Friday, February 3, 2012

Friday: Guest Blog Day - by Nell DuVall

Given the opportunity to write on anything related to writing is daunting. However, considering this last year, one word comes to my mind: Persistence. I've been writing fiction for twenty-two years with indifferent success on the publishing front. Yet others have had similar experiences. Sue Grafton didn't sell until she wrote her sixth novel. J.K. Rowling suffered from many rejections. However, both women persisted.

What follows is my own saga. I started with short stories and found I enjoyed writing, but, despite sporadic efforts, I never managed to sell any. However, I won first place for a children's story that paid more than most magazines.

Turning to novels, I began with a sweet romance of around forty-thousand words. Then I progressed to several long novels over 120,000 words. Still no sales, but with a demanding, full-time job, my submission efforts were sporadic. I received a few letters beyond the generic rejections, but no acceptances.

Meanwhile, I wrote and sold several successful nonfiction books while also starting a small print-on-demand press to provide a place for local writers and artists to publish.

Determined to sell my novels, I approached a respected small publisher and sold one novel for a modest advance. It also made it into large print.

When that publisher discontinued the line, and, with my past lack of success with major publishers, I decided to try ebooks. I found a couple of ebook publishers looking for stories that fit some of mine and submitted two stories to two different publishers. Both accepted the stories. So, I sent off another four and three were accepted and published in a single author analogy. Best of all, both publishers liked my writing.

I've since written and submitted other stories, all accepted. So, I submitted novels to both publishers and they both accepted them. These were over 100,000 words and will appear in May 2012. In addition, another novel is scheduled for August.

Reviews have appeared of the three analogies and all gave favorable mention to my stories. As to money, that is yet to be seen, although I received an advance on one of the novels.

Writing is a craft and takes time and effort to learn. We have to expect rejection and still persist. Unrealistic expectations defeat a lot of writers. However, those who persevere and grow can succeed.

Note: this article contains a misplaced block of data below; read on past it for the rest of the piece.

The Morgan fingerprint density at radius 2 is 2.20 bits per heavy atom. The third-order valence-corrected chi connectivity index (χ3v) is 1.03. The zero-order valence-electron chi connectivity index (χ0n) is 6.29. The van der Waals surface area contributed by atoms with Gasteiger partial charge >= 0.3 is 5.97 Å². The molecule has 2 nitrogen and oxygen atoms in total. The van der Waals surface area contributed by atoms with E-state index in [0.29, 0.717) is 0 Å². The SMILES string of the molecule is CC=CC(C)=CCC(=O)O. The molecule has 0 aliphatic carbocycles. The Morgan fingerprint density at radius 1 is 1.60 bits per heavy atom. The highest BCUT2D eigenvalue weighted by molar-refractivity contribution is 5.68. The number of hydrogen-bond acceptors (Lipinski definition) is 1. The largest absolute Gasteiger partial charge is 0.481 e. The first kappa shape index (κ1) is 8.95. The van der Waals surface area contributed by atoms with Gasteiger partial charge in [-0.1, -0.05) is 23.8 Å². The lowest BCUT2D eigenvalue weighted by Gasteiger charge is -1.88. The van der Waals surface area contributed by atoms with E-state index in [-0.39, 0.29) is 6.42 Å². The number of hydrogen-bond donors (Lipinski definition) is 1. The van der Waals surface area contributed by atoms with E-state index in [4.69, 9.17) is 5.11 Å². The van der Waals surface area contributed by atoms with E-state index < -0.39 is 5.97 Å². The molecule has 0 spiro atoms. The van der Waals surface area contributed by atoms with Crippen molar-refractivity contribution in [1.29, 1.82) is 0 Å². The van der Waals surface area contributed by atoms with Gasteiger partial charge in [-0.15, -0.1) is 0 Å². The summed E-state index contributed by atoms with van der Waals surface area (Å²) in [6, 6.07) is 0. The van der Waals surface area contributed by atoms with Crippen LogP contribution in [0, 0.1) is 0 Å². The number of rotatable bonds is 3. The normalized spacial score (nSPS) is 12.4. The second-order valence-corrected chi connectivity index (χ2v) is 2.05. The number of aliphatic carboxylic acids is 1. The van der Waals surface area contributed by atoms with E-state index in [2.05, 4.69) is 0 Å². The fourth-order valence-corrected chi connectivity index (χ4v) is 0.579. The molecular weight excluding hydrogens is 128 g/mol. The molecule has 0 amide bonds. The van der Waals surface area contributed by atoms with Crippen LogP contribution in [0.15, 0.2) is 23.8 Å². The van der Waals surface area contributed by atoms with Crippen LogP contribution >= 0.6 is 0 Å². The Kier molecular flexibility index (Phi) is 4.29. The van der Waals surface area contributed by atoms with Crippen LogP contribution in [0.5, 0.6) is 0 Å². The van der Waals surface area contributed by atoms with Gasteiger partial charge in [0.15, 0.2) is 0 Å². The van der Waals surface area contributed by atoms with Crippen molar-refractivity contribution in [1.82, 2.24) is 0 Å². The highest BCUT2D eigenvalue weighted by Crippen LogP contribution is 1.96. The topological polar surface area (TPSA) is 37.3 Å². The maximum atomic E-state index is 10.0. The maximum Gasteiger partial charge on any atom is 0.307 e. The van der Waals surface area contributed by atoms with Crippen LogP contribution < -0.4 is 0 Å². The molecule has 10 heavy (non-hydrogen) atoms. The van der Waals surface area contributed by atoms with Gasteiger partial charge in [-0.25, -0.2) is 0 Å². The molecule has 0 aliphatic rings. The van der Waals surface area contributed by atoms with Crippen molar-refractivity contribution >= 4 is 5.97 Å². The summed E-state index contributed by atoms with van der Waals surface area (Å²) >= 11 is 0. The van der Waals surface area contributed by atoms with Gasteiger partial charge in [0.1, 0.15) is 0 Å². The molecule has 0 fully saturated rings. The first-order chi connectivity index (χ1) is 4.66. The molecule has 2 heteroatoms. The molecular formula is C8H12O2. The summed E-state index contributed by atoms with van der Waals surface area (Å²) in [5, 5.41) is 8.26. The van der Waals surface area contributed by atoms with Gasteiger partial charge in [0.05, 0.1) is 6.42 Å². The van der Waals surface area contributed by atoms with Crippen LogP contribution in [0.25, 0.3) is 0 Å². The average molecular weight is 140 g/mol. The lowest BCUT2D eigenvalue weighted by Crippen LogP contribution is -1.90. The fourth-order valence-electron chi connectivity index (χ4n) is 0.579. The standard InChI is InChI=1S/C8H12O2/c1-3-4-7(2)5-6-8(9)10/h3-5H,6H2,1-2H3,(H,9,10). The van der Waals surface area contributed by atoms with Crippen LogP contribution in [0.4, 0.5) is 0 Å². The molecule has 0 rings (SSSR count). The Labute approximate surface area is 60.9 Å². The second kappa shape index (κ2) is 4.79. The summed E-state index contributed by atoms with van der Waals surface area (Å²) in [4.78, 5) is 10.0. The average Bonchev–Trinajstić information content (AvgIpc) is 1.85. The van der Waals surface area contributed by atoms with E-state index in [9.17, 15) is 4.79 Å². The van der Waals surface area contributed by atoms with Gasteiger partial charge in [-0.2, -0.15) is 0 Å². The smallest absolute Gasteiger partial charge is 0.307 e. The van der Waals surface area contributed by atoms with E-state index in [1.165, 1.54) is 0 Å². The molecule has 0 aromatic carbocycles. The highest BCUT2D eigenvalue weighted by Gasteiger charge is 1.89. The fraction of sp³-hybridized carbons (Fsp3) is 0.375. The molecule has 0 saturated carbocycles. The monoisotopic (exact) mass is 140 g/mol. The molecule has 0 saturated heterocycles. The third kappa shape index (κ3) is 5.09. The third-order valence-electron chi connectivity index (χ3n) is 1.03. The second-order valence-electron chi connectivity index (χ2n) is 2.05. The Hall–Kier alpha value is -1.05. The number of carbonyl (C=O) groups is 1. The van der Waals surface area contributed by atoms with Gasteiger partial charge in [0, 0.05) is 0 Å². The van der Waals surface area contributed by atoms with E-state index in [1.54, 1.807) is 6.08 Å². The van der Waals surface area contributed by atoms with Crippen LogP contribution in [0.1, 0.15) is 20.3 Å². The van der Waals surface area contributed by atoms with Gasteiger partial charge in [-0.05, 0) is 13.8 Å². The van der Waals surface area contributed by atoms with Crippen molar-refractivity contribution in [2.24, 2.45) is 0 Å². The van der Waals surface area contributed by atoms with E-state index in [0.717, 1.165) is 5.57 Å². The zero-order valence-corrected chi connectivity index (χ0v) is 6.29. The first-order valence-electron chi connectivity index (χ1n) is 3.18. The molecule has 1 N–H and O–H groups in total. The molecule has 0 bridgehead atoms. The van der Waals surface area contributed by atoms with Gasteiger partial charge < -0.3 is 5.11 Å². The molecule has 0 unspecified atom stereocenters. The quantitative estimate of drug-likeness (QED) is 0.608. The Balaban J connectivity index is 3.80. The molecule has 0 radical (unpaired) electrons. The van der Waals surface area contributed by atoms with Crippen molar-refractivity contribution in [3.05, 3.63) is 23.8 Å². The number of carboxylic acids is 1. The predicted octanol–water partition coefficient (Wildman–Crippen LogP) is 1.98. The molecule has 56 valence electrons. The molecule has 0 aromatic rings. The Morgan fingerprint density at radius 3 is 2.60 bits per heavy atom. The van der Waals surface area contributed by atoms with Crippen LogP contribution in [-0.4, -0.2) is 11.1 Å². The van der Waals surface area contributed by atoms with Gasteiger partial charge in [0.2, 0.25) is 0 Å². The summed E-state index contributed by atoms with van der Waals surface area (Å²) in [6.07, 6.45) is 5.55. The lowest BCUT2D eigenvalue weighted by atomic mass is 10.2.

Some may ask why I choose to use an epublisher instead of the do-it-yourself approach. I'd sort of done that with my small POD efforts and wanted an established base and copyediting for my novels. I'd rather write than spend my time formatting and moving the product into the publication stream, something I share with Amanda Hocking who recently switched from successful self-publishing to a traditional publisher.

I and others on the Internet Writing Workshop are proof that persistence pays off for hard-working writers who want to be published. You can do it.

Nell writes romance, mystery, and speculative fiction. You can find her at Her works include Train to Yesterday Lrg Prt,Thorndike Press 978-1-4104-0878-5, Rg Prt(Five Star (Cengage)) 978-1-59414-663-3, "Corpulent Chiropteran" in Curious Hearts, Melange ISBN 978-1-61235-207-7, "Saving Christmas" in Warm Christmas Wishes, Melange, Dec 2011, When Lilacs Bloom, etopia, May 2012, Beyond the Rim of Light, Alex Stone, Melange, May 2012, Selvage, Melange, Aug 2012.


virginia winters said...

Congratulations on your soon-to-be published novels. I too chose the small e-book publisher route for my first two novels. The publisher subsequently did POD editions of both.
Best of luck with the new publications. Virginia

Sherry Gloag said...

Great to hear you are getting your justly deserved rewards for allyour writing efforts. I love your writing style, and wish you every success with your upcoming and curerent releases.

Bob Sanchez said...

Excellent post, Nell. Years ago, I read what Danielle Steel had to say on the subject. She had written something like 13 novels before she sold her first one. To paraphrase, she said she knew she wasn't that great a writer, but that no one worked harder than she did. I have never read her work, and lots of people put her down. But you've got to give her a lot of credit. She is a true commercial success.

Good blog, Rick. Thanks for hosting our IWW friend Nell.

Jenny Twist said...

Great success story, Nell. You're an inspiration to us all

Nora Weston said...

Wonderful post! It will certainly encourage writers everywhere to keep at it. Congrats on your success. :)